Israel puts Jewish progressives like Bernie Sanders in a tough spot. On the one hand, the Vermont senator and presidential candidate feels pressure from some of those on the far-left to denounce Israel’s policies towards Palestinians. On the other hand, criticizing Israel does not go over very well in the world of American politics.
However, even though Sanders has defended Israel in the past and spent several months on a kibbutz in the ’60s, he definitely does not have Israeli citizenship – despite the fact that longtime NPR host Diane Rehm insinuated as much on Wednesday.
When Rehm said that the senator has “dual citizenship with Israel,” Sanders got understandably perturbed, perhaps because it taps into anti-Semitic stereotypes about Jews having divided loyalties.
“No, I do not have dual citizenship with Israel. I’m an American. I don’t know where that question came from. I am an American citizen, and I have visited Israel on a couple of occasions. No, I’m an American citizen, period,” Sanders said.
Rehm responded by saying that she had mistakenly thought Sanders was on a list of politicians with alleged Israeli citizenship compiled by a radical pro-Palestinian activist who, as Jared Sichel at the Jewish Journal points out, was killed in Gaza in 2011.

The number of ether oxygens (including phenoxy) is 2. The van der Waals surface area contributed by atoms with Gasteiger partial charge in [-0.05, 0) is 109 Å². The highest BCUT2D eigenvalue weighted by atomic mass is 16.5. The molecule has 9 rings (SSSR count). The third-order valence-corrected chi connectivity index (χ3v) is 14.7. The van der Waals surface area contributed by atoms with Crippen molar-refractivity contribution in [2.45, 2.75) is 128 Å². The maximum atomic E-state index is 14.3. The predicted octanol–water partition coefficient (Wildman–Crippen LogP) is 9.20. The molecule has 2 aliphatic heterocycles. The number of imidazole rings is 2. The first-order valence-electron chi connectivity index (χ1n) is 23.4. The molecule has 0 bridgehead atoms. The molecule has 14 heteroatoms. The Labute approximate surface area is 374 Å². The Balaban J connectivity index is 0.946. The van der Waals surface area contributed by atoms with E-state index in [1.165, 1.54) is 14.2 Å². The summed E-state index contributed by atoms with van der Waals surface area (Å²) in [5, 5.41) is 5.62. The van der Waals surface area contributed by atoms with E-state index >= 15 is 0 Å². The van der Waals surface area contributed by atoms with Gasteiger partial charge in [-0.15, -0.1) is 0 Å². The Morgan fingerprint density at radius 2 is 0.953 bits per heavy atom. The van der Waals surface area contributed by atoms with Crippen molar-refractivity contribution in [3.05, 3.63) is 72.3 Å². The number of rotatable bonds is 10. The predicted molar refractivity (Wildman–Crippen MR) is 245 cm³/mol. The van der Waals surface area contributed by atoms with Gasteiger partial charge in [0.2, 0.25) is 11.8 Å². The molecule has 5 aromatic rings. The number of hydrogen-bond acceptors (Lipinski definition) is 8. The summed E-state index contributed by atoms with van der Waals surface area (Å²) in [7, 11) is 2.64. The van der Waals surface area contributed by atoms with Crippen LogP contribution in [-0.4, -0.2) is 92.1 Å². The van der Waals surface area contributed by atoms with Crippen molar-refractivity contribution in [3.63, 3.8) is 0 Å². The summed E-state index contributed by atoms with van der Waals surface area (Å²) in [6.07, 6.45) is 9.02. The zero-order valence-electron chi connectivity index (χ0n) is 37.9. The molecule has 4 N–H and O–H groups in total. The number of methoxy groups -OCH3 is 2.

“That’s some of the nonsense that goes on in the Internet,” Sanders said. “But that is absolutely not true.”
Then he got a little more angry.
“You know, my dad came to this country from Poland at the age of 17 without a nickel in his pocket. He loved this country. I am, you know, I got offended a little bit by that comment, and I know it’s been on the Internet. I am obviously an American citizen and I do not have any dual citizenship.”
As he enters the national stage, Sanders is clearly learning that questions about Israel find politicians quickly, whether they like it or not.
Want to enjoy 'Zen' reading - with no ads and just the article? Subscribe todaySubscribe now